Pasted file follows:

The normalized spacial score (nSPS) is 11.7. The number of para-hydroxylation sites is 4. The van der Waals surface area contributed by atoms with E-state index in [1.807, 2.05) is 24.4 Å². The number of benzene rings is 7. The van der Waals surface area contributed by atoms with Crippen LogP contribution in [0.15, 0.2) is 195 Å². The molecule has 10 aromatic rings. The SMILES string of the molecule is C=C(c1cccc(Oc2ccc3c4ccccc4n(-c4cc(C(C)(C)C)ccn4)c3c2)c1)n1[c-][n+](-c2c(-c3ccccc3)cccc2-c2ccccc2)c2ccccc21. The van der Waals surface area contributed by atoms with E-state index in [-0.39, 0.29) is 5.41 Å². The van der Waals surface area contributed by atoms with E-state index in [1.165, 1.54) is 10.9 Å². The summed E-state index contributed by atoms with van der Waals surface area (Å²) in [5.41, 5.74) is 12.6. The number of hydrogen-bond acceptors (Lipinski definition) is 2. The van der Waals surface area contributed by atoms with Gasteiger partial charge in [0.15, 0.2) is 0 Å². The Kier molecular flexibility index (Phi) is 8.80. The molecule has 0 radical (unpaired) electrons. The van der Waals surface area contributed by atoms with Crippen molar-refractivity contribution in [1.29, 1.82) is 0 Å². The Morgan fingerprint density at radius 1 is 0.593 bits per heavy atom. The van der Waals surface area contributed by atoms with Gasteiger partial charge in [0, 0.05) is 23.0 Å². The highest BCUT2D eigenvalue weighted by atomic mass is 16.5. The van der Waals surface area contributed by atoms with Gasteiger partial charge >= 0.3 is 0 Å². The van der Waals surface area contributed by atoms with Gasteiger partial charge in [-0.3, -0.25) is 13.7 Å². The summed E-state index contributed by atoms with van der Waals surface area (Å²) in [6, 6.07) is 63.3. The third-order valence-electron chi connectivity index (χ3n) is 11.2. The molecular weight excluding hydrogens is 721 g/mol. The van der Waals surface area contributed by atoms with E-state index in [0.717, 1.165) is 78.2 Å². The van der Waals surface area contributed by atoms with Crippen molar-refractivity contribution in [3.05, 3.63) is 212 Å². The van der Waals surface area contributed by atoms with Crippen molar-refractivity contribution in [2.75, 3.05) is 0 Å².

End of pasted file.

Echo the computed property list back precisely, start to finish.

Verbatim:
The normalized spacial score (nSPS) is 11.7. The number of para-hydroxylation sites is 4. The van der Waals surface area contributed by atoms with E-state index in [1.807, 2.05) is 24.4 Å². The number of benzene rings is 7. The van der Waals surface area contributed by atoms with Crippen LogP contribution in [0.15, 0.2) is 195 Å². The molecule has 10 aromatic rings. The SMILES string of the molecule is C=C(c1cccc(Oc2ccc3c4ccccc4n(-c4cc(C(C)(C)C)ccn4)c3c2)c1)n1[c-][n+](-c2c(-c3ccccc3)cccc2-c2ccccc2)c2ccccc21. The van der Waals surface area contributed by atoms with E-state index in [-0.39, 0.29) is 5.41 Å². The van der Waals surface area contributed by atoms with E-state index in [1.165, 1.54) is 10.9 Å². The summed E-state index contributed by atoms with van der Waals surface area (Å²) in [5.41, 5.74) is 12.6. The number of hydrogen-bond acceptors (Lipinski definition) is 2. The van der Waals surface area contributed by atoms with Gasteiger partial charge in [0.15, 0.2) is 0 Å². The Kier molecular flexibility index (Phi) is 8.80. The molecule has 0 radical (unpaired) electrons. The van der Waals surface area contributed by atoms with Crippen molar-refractivity contribution in [1.29, 1.82) is 0 Å². The Morgan fingerprint density at radius 1 is 0.593 bits per heavy atom. The van der Waals surface area contributed by atoms with Gasteiger partial charge in [0, 0.05) is 23.0 Å². The highest BCUT2D eigenvalue weighted by atomic mass is 16.5. The van der Waals surface area contributed by atoms with Gasteiger partial charge >= 0.3 is 0 Å². The van der Waals surface area contributed by atoms with Gasteiger partial charge in [-0.3, -0.25) is 13.7 Å². The summed E-state index contributed by atoms with van der Waals surface area (Å²) in [6, 6.07) is 63.3. The third-order valence-electron chi connectivity index (χ3n) is 11.2. The molecular weight excluding hydrogens is 721 g/mol. The van der Waals surface area contributed by atoms with E-state index in [0.717, 1.165) is 78.2 Å². The van der Waals surface area contributed by atoms with Crippen molar-refractivity contribution in [3.05, 3.63) is 212 Å². The van der Waals surface area contributed by atoms with Crippen molar-refractivity contribution in [2.75, 3.05) is 0 Å².